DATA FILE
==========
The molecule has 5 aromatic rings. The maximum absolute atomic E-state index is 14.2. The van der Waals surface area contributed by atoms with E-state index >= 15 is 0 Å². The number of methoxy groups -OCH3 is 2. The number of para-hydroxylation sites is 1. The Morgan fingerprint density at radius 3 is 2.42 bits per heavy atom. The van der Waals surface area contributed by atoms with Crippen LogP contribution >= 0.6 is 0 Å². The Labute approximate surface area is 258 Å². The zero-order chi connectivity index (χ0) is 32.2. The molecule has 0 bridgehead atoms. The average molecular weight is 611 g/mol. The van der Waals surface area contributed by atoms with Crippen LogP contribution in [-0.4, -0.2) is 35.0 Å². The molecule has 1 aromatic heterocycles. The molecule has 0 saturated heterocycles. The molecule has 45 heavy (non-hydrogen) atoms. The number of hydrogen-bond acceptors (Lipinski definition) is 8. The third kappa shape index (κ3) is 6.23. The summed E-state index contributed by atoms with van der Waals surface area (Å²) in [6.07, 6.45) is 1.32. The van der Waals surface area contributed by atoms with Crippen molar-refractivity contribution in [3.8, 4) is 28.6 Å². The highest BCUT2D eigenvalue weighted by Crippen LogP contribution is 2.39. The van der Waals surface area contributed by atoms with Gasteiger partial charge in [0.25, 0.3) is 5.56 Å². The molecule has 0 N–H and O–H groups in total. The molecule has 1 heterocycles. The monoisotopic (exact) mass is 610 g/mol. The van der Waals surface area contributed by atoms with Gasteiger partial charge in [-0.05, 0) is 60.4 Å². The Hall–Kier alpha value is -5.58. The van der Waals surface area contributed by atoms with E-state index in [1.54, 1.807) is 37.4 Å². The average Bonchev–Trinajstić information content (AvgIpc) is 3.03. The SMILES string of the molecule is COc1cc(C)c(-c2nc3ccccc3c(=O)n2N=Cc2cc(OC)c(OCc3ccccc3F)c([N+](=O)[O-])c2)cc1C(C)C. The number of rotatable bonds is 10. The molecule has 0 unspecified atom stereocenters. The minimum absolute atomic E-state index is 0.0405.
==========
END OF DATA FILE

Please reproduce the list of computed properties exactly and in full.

The molecule has 5 aromatic rings. The maximum absolute atomic E-state index is 14.2. The van der Waals surface area contributed by atoms with E-state index >= 15 is 0 Å². The number of methoxy groups -OCH3 is 2. The number of para-hydroxylation sites is 1. The Morgan fingerprint density at radius 3 is 2.42 bits per heavy atom. The van der Waals surface area contributed by atoms with Crippen LogP contribution >= 0.6 is 0 Å². The Labute approximate surface area is 258 Å². The zero-order chi connectivity index (χ0) is 32.2. The molecule has 0 bridgehead atoms. The average molecular weight is 611 g/mol. The van der Waals surface area contributed by atoms with Crippen LogP contribution in [-0.4, -0.2) is 35.0 Å². The molecule has 1 aromatic heterocycles. The molecule has 0 saturated heterocycles. The molecule has 45 heavy (non-hydrogen) atoms. The number of hydrogen-bond acceptors (Lipinski definition) is 8. The third kappa shape index (κ3) is 6.23. The summed E-state index contributed by atoms with van der Waals surface area (Å²) in [6.07, 6.45) is 1.32. The van der Waals surface area contributed by atoms with Crippen molar-refractivity contribution in [3.8, 4) is 28.6 Å². The highest BCUT2D eigenvalue weighted by Crippen LogP contribution is 2.39. The van der Waals surface area contributed by atoms with Gasteiger partial charge in [0.25, 0.3) is 5.56 Å². The molecule has 0 N–H and O–H groups in total. The molecule has 1 heterocycles. The monoisotopic (exact) mass is 610 g/mol. The van der Waals surface area contributed by atoms with Gasteiger partial charge in [-0.05, 0) is 60.4 Å². The Hall–Kier alpha value is -5.58. The van der Waals surface area contributed by atoms with E-state index in [1.54, 1.807) is 37.4 Å². The average Bonchev–Trinajstić information content (AvgIpc) is 3.03. The SMILES string of the molecule is COc1cc(C)c(-c2nc3ccccc3c(=O)n2N=Cc2cc(OC)c(OCc3ccccc3F)c([N+](=O)[O-])c2)cc1C(C)C. The number of rotatable bonds is 10. The molecule has 0 unspecified atom stereocenters. The minimum absolute atomic E-state index is 0.0405.